The loud crashing you hear coming from the CrossFit box is likely the loaded barbells hitting the floor after a heavy set. CrossFit uses bumper plates made of rubber, so when you drop the barbell, the weight plates can absorb the shock to help protect the floor of the gym and the barbell.
As a CrossFit newbie, you may be using an empty barbell for some of the exercises to get the technique down before adding extra weight. It’ll be tempting to let your barbell crash to the ground when everyone else is doing it, too. Dropping an empty barbell is bound to make your ears ring with a loud and sharp noise that isn’t nearly as glamorous as the clank of iron and bumper plates. It’s also not good for the equipment.
Without weight plates to absorb the shock, an empty barbell hitting the floor can cause damage to the bearings and even break the bar. Dropping the bar with only tens on each side can also damage the barbell. You run the risk of breaking the bumper plates, too. So, take care of your barbell by setting it down gently after a set if you’re lifting empty or with 10-pound plates.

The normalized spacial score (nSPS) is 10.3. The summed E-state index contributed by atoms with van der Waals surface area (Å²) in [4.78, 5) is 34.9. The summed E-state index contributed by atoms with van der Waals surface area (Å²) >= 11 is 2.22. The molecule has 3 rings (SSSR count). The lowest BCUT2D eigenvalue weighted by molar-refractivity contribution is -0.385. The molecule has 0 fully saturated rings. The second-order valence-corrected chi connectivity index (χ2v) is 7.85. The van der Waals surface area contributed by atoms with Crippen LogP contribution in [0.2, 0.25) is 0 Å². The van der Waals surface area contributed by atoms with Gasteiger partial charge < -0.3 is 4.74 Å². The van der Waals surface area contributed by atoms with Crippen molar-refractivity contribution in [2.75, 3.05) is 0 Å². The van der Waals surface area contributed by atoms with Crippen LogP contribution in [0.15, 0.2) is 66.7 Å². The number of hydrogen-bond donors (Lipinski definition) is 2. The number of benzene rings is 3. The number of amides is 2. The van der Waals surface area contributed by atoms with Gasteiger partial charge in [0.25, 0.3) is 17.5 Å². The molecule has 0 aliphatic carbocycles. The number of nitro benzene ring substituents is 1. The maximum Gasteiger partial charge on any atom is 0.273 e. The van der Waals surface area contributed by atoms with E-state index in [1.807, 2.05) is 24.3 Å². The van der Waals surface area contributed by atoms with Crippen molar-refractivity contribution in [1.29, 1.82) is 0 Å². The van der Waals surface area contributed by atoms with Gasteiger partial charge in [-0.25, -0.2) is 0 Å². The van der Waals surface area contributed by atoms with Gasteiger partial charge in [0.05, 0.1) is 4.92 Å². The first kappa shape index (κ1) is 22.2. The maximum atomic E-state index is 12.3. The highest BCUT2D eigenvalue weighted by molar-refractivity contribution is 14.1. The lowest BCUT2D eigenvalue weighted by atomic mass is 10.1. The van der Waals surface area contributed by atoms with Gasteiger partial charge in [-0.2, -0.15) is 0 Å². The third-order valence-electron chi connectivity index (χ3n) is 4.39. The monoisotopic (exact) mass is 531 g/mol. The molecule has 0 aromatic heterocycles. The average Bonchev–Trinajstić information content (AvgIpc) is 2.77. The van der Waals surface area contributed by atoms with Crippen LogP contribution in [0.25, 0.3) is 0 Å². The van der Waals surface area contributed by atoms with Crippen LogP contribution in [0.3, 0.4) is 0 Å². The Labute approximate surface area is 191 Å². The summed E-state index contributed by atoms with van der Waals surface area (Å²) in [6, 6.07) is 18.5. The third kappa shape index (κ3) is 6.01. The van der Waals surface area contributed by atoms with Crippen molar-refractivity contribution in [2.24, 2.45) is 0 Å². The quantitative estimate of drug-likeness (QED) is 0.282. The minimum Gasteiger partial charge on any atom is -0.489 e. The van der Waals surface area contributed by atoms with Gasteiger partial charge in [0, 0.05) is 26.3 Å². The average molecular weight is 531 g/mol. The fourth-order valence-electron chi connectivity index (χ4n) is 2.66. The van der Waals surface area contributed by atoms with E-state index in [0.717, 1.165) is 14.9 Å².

Many gyms use apps to help you book your desired class online. You can reserve your spot and keep yourself accountable to showing up all at the same time. But reserving your spot is about the bigger picture, too. Signing up for class helps the coach prepare for how many people are in class. That way, if they need to sub out equipment or make extra room, they have time to do so.
Just showing up for class, especially if the class is full, runs the risk of showing disrespect to the coach and to the members that did sign up. This is especially true if it’s your first time at this gym. There can be paperwork or payments to process as a beginner or a visitor, which can take up valuable time from class.
Pull-ups or heavy deadlifts require more than a little oomph in your grip — especially when the sweat starts to flow. Chalk is a great tool to increase your grip strength so you can hang onto equipment as long as you need to complete your reps. (2)
Although it may help you get a heavier set in, chalk can also cause a problem. The chalk bucket is there for everyone, so if you’re dumping it into your hands and LeBron James-style clapping, it can get messy — to say the least. You’ll look cool, but unless you’re on maintenance staff and will be cleaning it off the ground later, you might want to hold back. In summary: keep the chalk in the bucket and use only as much as you need.